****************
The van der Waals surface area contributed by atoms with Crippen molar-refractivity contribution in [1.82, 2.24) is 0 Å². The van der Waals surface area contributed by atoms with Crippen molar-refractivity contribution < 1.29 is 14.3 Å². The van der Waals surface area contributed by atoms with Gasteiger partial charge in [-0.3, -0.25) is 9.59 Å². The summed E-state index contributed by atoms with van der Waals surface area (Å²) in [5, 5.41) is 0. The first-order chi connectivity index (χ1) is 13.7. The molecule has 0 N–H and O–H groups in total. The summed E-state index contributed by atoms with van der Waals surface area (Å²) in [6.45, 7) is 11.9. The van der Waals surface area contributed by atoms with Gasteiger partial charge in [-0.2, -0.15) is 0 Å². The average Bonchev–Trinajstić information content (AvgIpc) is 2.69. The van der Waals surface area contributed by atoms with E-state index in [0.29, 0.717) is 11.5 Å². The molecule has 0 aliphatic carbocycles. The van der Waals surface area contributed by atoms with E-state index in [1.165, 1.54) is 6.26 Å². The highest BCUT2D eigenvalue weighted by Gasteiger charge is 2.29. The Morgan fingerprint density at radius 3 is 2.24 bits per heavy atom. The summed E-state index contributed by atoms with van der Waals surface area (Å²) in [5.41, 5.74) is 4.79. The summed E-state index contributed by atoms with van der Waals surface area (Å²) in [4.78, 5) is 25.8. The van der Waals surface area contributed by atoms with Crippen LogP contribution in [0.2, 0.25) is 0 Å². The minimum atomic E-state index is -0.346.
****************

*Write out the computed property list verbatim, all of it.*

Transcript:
The van der Waals surface area contributed by atoms with Crippen molar-refractivity contribution in [1.82, 2.24) is 0 Å². The van der Waals surface area contributed by atoms with Crippen molar-refractivity contribution < 1.29 is 14.3 Å². The van der Waals surface area contributed by atoms with Gasteiger partial charge in [-0.3, -0.25) is 9.59 Å². The summed E-state index contributed by atoms with van der Waals surface area (Å²) in [5, 5.41) is 0. The first-order chi connectivity index (χ1) is 13.7. The molecule has 0 N–H and O–H groups in total. The summed E-state index contributed by atoms with van der Waals surface area (Å²) in [6.45, 7) is 11.9. The van der Waals surface area contributed by atoms with Gasteiger partial charge in [-0.2, -0.15) is 0 Å². The average Bonchev–Trinajstić information content (AvgIpc) is 2.69. The van der Waals surface area contributed by atoms with E-state index in [0.29, 0.717) is 11.5 Å². The molecule has 0 aliphatic carbocycles. The van der Waals surface area contributed by atoms with E-state index in [1.165, 1.54) is 6.26 Å². The highest BCUT2D eigenvalue weighted by Gasteiger charge is 2.29. The Morgan fingerprint density at radius 3 is 2.24 bits per heavy atom. The summed E-state index contributed by atoms with van der Waals surface area (Å²) in [5.41, 5.74) is 4.79. The summed E-state index contributed by atoms with van der Waals surface area (Å²) in [4.78, 5) is 25.8. The van der Waals surface area contributed by atoms with Crippen LogP contribution in [0.2, 0.25) is 0 Å². The minimum atomic E-state index is -0.346.